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Sanhedrin - Ever After CD (album) cover

EVER AFTER

Sanhedrin

 

Eclectic Prog

3.99 | 141 ratings

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octopus-4
Special Collaborator
RIO/Avant/Zeuhl,Neo & Post/Math Teams
4 stars I did read about this band in the PA forum. In a thread soembody was asking about bands "similar to CAMEL" and this name popped up.

It took me a lot of time to get a copy of this album because the band seems to have disappeared after releasing this little masterpiece. No bandcamp, facebook or any other internet resource other than progarchives. Luckily, it's still available from the FADING RECORDS label which is a sub-label of AltRock productions.

Now the album: it's very reminding to CAMEL, but it has some substantial differences: first of all is not as guitar dominated as Latimer's band, there's a bigger use of flute and a lot of keyboards. If we want to compare it to a specific period of CAMEL, we are closer to the first two albums.

I have noticed that almost all the tracks have odd signatures, mainly 5/4, but even if there are jazzy moments in the vein of Rain Dances, it has elements which are not very often present in Camel's discography. This is original material, close to CAMEL as much as Hogarth's Marillion can be close to Genesis: there is an imprinting, but it's not a clone band.

Saying what's the best track is not easy: I really like the whole album in all its various moments. Each track has its "reason". The Guillotine, Il Tredici, Steam are excellent tracks. A mention goes to the medieval folk of "Dark Age" which reminds to Angelo BRANDUARDI and BLACKMORE'S NIGHT, just to say that it's not only Camel. It suddenly tunrs into a dark atmosphere with Canterbury elements and some passages of the kind that wouldn't be a surprise in an ART ZOYD album.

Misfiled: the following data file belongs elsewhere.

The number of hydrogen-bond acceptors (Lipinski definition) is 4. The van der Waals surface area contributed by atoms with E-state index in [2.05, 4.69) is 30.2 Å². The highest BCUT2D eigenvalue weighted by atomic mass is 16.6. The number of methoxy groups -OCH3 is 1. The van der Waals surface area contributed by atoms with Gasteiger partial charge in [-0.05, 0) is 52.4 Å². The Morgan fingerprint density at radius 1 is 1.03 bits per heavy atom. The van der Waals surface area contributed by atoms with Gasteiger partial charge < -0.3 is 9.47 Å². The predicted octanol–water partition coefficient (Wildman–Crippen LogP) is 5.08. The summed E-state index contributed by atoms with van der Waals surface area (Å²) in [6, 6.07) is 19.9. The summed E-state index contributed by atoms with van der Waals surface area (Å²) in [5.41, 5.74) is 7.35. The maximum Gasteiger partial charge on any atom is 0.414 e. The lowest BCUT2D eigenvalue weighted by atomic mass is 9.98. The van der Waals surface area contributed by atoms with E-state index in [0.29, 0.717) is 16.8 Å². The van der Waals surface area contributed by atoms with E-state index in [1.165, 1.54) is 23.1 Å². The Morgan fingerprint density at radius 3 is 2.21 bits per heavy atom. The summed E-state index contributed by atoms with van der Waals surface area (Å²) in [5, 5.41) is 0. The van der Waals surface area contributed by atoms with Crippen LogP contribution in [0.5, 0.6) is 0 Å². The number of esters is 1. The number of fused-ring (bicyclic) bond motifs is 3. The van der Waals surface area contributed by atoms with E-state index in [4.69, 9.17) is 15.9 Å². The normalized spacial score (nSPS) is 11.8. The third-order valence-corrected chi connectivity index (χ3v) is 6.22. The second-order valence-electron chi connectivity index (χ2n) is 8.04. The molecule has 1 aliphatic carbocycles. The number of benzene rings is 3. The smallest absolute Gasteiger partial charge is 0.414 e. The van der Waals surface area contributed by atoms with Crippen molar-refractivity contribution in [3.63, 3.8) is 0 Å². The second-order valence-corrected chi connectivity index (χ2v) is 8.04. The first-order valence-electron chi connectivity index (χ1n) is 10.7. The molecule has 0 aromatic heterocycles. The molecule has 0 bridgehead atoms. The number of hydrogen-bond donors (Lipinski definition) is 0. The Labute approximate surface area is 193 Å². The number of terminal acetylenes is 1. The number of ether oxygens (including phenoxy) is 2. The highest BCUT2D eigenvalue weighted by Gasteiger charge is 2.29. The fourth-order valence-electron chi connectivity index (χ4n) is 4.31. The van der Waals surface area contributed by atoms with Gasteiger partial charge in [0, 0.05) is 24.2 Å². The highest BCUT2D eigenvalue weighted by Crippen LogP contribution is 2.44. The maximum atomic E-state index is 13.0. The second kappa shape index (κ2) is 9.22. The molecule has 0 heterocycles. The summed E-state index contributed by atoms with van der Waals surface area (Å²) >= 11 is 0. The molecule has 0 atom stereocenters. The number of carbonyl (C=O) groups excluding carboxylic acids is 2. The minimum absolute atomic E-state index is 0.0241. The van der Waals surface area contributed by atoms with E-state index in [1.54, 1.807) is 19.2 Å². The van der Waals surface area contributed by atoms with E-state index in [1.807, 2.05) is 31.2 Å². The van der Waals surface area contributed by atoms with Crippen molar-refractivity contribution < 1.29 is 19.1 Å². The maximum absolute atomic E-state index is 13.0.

Another mention is deserved by the short classical guitar piece entitled "Tema", the second track other than "Il Tredici" with an Italian title. Closer to Steve HACKETT than to Latimer.

This album is at the same level of many CAMEL albums, surely better than some of their inspirer's releases. If one is undecided between "The Single Factor" and "Even After", I'd surely say, "go for the second!".

It's really a pity that this band is disappeared. The more original parts, I mean the less "Camelistic" are showing a lot of good musical ideas and excellent skills. For all the (prog) tastes.

octopus-4 | 4/5 |

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